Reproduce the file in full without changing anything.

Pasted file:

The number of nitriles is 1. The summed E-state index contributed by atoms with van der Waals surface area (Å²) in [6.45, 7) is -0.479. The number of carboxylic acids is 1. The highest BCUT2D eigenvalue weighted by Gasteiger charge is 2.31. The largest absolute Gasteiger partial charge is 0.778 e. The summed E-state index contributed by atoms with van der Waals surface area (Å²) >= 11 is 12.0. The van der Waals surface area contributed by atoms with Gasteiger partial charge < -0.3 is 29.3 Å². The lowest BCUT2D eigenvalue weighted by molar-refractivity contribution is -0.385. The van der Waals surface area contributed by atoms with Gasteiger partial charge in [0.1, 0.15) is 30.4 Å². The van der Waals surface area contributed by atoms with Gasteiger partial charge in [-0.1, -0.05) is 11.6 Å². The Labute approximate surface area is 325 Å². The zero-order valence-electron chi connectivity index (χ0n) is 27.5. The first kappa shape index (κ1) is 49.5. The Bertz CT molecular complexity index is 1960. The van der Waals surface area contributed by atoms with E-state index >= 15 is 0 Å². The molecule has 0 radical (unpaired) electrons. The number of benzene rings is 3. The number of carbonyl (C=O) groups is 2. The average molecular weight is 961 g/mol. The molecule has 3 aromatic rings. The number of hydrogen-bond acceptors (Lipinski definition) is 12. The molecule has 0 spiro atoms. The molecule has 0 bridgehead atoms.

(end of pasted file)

The number of nitriles is 1. The summed E-state index contributed by atoms with van der Waals surface area (Å²) in [6.45, 7) is -0.479. The number of carboxylic acids is 1. The highest BCUT2D eigenvalue weighted by Gasteiger charge is 2.31. The largest absolute Gasteiger partial charge is 0.778 e. The summed E-state index contributed by atoms with van der Waals surface area (Å²) >= 11 is 12.0. The van der Waals surface area contributed by atoms with Gasteiger partial charge < -0.3 is 29.3 Å². The lowest BCUT2D eigenvalue weighted by molar-refractivity contribution is -0.385. The van der Waals surface area contributed by atoms with Gasteiger partial charge in [0.1, 0.15) is 30.4 Å². The van der Waals surface area contributed by atoms with Gasteiger partial charge in [-0.1, -0.05) is 11.6 Å². The Labute approximate surface area is 325 Å². The zero-order valence-electron chi connectivity index (χ0n) is 27.5. The first kappa shape index (κ1) is 49.5. The Bertz CT molecular complexity index is 1960. The van der Waals surface area contributed by atoms with E-state index >= 15 is 0 Å². The molecule has 0 radical (unpaired) electrons. The number of benzene rings is 3. The number of carbonyl (C=O) groups is 2. The average molecular weight is 961 g/mol. The molecule has 3 aromatic rings. The number of hydrogen-bond acceptors (Lipinski definition) is 12. The molecule has 0 spiro atoms. The molecule has 0 bridgehead atoms.